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Blood substitute repairs damaged organs hours after heart stops

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Kidney tissue from a pig after OrganEx treatment. The green stain shows cytoskeletal beta-actin, which appears more dimly if the cell is damaged

Yale School of Medicine

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A procedure that reverses cell damage after the heart has stopped pumping blood may lead to more organ transplants and better treatments for heart attacks and strokes, and one day could even save the lives of people who would currently be considered dead.

The method, which so far has been tested on pigs, involves connecting an animal to a pump that perfuses their bodies with an artificial blood substitute containing oxygen and a mixture of other chemicals to prevent cell death and promote repair processes.

“We have shown that cells don’t die as quickly as we assumed they do, which opens up possibilities for intervention. We can persuade cells not to die,” says Zvonimir Vrselja at Yale School of Medicine.

Currently, people whose hearts are failing may be connected to heart-lung machines, which oxygenate their blood, remove carbon dioxide from it and pump it around the body.

But if someone’s heart stops while they are outside of a hospital, their cells and organs are quickly damaged by the lack of oxygen and their chances of survival plummet. Their blood becomes more acidic from a build-up of CO2 and many damaging substances are released. “The blood is full of all sorts of bad things,” says John Dark at Newcastle University, UK, who wasn’t involved in the work.

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The new system, called OrganEx, dilutes the animal’s blood in a 1-to-1 ratio with an artificial blood substitute that carries oxygen, has the correct acidity and has the right levels of electrolytes and other biochemicals. It also has 13 drugs added.

These are either existing medicines or experimental drugs, including compounds that thin the blood to stop small blood vessels getting blocked by clots, drugs that block a cell death process called necroptosis and others that have anti-inflammatory effects.

The blood substitute is also unusual in that it contains no red blood cells, which normally carry oxygen bound to a protein called haemoglobin. Instead, the fluid contains a compound called Hemopure, a form of haemoglobin obtained from cow’s blood.

In 2019, Vrselja and his team reported that their system could reverse signs of cell death when connected to the brains of pigs, four hours after they had been decapitated. In the latest study, they wanted to see if the fluid could help reverse the damage that occurs in other organs after death, and to test it in whole bodies.

The pigs were put to sleep with a general anaesthetic and put on ventilators to control their breathing. Then their hearts were stopped electrically and the ventilators were turned off, at which point they would normally be considered dead.

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After 1 hour, the treatments to try to restore cell function began. Six pigs were connected to the OrganEx system and six others were connected to an ordinary heart-lung machine as a comparison, with both groups’ body temperature reduced to 28°C to help reduce damage. There were three further control groups, where the animals were given no treatment.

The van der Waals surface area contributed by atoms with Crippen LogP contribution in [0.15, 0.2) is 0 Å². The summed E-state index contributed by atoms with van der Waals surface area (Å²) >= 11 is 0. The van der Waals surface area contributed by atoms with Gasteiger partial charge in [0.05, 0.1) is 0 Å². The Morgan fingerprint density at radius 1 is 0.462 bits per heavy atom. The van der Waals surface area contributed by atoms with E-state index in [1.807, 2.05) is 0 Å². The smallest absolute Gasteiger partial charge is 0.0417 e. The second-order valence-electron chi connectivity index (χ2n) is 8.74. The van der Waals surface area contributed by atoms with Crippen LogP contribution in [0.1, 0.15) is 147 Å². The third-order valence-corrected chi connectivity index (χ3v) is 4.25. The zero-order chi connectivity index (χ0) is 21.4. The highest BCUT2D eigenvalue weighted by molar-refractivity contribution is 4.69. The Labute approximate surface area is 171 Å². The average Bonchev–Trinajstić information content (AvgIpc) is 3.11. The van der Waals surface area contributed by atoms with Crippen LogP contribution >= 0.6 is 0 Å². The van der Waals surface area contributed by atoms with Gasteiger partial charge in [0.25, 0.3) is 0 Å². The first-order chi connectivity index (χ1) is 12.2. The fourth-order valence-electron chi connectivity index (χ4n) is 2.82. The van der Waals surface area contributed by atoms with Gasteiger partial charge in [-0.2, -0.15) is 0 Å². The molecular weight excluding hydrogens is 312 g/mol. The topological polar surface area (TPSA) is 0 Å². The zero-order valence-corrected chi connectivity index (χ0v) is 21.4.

After 6 hours, the extent of blood flow was measured by injecting dye and doing scans of the animals. The pigs given the OrganEx treatment had better blood supply to their organs than the animals put on a heart-lung machine, in which many of the smaller blood vessels had collapsed.

Tests on cells and tissue samples from the animals showed that those treated with OrganEx had less cell death and had restored cell functioning, judged by measures such as how much glucose they could metabolise.

The team says the first practical use of the system may be in keeping organs for transplants healthy for longer so they can be transported further between deceased donors and people who need them.

Peter Friend at the University of Oxford says the initial results are promising, but the best way to gauge the health of the animals’ organs would be to transplant them into another animal. “That lets you see if they work,” he says. “If they’re going after transplantation, just transplant the organ.”

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The system could also potentially be used to help people who have had heart attacks or strokes – when blood supply to the heart or brain, respectively, is reduced – by perfusing either of these organs with the healing fluid. “If it is successful in resuscitating an organ which has suffered an otherwise fatal injury, then potentially this is very exciting,” says Friend.

Stephen Latham, an ethicist at Yale University who was part of the research team, says the more radical use of trying to “reverse death” – for instance, in treating someone some time after their heart has stopped due to drowning – would be much further in the future.

“There’s a great deal more experimentation that would be required,” he says. “The perfusate would have to be adapted to a human body. And you’d have to think about what is the state to which a human being would be restored. If you gave them a perfusate that reversed some but not all of that damage, that could be a terrible thing.”

Journal reference: Nature, DOI: 10.1038/s41586-022-05016-1

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